Thursday, 19 April 2018

Comedian’s celebrating his glittering passage...

A self-declared ‘national trinket’, Julian Clary has been enjoying a busy 2016, having hit the road

A self-declared ‘national trinket’, Julian Clary has been enjoying a busy 2016, having hit the road with a new nationwide tour. The Joy of Mincing is a celebration of Clary’s 30 years as a camp comedian and will bring him to the Concert Hall, Reading, at the end of October. He is also appearing at the Wycombe Swan, with tickets currently on sale for both dates. EMMA COX met him



JULIAN CLARY first made his name as the Joan Collins Fan Club — accompanied on stage by the ever faithful Fanny the Wonder Dog.

Assisted at first by co-writer Paul Merton, who went on to become one of the team captains on Have I Got News For You, Clary has been flying solo — and under his own name — since the early Nineties.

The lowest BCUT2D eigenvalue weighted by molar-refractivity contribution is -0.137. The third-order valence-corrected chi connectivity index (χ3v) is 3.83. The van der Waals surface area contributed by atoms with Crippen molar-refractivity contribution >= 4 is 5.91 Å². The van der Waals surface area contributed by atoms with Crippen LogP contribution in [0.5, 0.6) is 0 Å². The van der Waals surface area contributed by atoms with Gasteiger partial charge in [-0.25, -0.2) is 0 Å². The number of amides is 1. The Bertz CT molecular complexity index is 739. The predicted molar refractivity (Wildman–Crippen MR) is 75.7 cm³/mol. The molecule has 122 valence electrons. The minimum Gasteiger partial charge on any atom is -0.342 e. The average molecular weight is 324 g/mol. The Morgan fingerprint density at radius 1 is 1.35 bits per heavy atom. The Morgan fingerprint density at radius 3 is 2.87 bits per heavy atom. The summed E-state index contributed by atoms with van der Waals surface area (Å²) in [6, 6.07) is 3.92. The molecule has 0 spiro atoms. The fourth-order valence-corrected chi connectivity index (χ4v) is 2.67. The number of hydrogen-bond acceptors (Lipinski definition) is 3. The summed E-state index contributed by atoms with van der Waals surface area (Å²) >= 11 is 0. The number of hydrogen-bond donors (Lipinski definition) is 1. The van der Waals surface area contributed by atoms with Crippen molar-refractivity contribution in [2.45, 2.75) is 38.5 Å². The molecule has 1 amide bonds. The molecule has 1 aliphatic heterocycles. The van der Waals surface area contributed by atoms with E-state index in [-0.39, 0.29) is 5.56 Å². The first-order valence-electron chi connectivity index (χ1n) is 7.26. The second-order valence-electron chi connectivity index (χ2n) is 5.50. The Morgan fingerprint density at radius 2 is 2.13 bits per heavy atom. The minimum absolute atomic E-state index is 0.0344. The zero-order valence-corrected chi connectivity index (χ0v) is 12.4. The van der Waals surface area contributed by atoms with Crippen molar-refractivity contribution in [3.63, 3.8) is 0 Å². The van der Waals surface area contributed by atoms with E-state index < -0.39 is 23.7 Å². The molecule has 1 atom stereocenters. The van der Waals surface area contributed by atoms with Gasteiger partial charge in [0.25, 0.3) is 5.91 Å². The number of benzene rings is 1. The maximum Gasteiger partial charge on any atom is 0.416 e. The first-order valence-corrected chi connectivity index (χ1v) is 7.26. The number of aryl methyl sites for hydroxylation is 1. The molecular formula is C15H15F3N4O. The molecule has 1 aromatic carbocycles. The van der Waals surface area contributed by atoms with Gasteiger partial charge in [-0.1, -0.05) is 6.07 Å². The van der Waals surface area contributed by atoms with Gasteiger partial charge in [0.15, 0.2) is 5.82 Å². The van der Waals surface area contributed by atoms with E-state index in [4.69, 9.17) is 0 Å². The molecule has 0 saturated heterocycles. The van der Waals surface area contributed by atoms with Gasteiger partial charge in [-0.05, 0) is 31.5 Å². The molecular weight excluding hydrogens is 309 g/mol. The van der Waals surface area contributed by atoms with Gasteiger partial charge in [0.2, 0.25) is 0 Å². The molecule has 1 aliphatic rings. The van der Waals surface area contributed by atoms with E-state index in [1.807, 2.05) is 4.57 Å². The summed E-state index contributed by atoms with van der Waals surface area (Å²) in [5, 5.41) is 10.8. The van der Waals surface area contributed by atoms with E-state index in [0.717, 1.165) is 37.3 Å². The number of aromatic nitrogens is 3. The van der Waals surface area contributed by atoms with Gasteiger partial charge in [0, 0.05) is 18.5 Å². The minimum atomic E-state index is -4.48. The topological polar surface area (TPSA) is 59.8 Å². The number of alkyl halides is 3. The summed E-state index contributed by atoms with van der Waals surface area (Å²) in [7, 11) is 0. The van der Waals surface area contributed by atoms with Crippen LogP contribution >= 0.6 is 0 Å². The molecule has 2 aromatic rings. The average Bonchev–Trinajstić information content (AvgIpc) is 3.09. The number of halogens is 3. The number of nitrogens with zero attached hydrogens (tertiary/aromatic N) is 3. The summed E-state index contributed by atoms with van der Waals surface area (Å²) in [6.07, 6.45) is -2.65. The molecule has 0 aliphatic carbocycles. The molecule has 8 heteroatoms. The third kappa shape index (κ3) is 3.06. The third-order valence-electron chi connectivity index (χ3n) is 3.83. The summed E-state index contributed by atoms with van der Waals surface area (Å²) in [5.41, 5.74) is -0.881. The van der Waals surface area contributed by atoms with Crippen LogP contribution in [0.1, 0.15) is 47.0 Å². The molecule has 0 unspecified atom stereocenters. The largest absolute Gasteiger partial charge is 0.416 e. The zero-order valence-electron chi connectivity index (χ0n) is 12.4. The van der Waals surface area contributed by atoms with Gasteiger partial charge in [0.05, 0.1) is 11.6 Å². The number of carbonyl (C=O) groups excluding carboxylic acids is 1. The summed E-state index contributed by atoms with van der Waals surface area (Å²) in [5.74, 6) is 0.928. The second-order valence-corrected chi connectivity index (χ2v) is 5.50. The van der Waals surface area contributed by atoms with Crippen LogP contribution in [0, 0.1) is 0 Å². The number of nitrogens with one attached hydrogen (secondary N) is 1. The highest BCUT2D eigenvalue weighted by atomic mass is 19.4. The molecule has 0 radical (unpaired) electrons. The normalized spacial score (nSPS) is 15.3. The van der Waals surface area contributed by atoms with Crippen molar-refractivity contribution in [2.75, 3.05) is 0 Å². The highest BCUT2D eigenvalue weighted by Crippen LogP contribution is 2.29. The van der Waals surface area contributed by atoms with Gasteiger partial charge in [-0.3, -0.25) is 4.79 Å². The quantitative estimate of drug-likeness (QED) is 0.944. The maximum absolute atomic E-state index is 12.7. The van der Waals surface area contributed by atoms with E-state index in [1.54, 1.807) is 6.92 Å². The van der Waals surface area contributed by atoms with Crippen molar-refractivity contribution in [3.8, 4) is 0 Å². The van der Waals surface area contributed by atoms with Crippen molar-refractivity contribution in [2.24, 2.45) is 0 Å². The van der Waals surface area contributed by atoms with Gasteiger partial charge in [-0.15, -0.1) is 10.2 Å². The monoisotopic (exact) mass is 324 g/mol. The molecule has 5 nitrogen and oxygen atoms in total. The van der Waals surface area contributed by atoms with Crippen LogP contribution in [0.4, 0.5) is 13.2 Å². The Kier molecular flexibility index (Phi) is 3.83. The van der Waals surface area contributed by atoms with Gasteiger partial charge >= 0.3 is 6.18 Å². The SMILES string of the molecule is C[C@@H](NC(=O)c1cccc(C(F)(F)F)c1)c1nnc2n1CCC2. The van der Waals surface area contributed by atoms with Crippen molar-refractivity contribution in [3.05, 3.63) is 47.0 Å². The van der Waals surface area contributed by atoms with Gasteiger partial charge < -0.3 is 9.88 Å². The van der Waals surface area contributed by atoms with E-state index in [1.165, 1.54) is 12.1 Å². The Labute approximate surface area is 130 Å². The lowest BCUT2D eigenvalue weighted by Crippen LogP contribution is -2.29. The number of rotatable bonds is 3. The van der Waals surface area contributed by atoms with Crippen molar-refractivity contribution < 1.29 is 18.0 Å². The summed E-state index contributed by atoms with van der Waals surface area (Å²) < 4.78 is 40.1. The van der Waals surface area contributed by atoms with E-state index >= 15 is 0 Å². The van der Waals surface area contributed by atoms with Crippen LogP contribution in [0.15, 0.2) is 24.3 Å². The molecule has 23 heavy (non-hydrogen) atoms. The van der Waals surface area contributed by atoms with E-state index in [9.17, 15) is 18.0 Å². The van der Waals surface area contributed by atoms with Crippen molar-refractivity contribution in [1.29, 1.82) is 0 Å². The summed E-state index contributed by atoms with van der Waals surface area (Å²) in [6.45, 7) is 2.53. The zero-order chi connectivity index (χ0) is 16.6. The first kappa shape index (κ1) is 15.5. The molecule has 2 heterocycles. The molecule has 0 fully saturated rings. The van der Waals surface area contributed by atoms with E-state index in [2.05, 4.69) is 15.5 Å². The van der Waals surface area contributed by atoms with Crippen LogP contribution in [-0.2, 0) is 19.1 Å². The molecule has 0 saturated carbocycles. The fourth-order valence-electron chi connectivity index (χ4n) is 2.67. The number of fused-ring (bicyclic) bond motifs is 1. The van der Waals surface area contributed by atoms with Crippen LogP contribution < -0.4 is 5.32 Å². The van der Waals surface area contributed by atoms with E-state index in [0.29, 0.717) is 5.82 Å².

A comedian, author, and star of radio and TV, the secret of his enduring success is arguably that while he may mince about a bit on stage, he doesn’t mince his words.



Clary’s outspokenness has occasionally got him into trouble. A joke about the then-Chancellor of the Exchequer Norman Lamont at the 1993 British Comedy Awards sparked a tabloid campaign to have him banned from television.

His detractors failed miserably, of course, and nearly a quarter of a century on here is Clary, a dapper 57 years of age, happily expounding on The Joy of Mincing.

“I always like to get ‘mincing’ into the title,” he says. We’ve had Lord of the Mince, Natural Born Mincer, and Mincing Machine was my first tour in 1989. I don’t know why — it sets the tone, doesn’t it?

“I suppose mincing, apart from being a means of walking around, is a way of life. The Joy of Mincing is a declaration of the joy of life despite disapproval, perhaps.

“And mincing, which is an old-fashioned word, was probably in its day borne out of standing up in the face of that disapproval.”

Anyone planning to see the show can rest assured that Clary is as reliably rude as ever.

“It’s the one time you can let rip a bit, on stage. I don’t want to be filthy for the sake of it, but I think it’s a comic device. You just exaggerate who you really are on stage. I’m quite fond of moments of vulgarity.”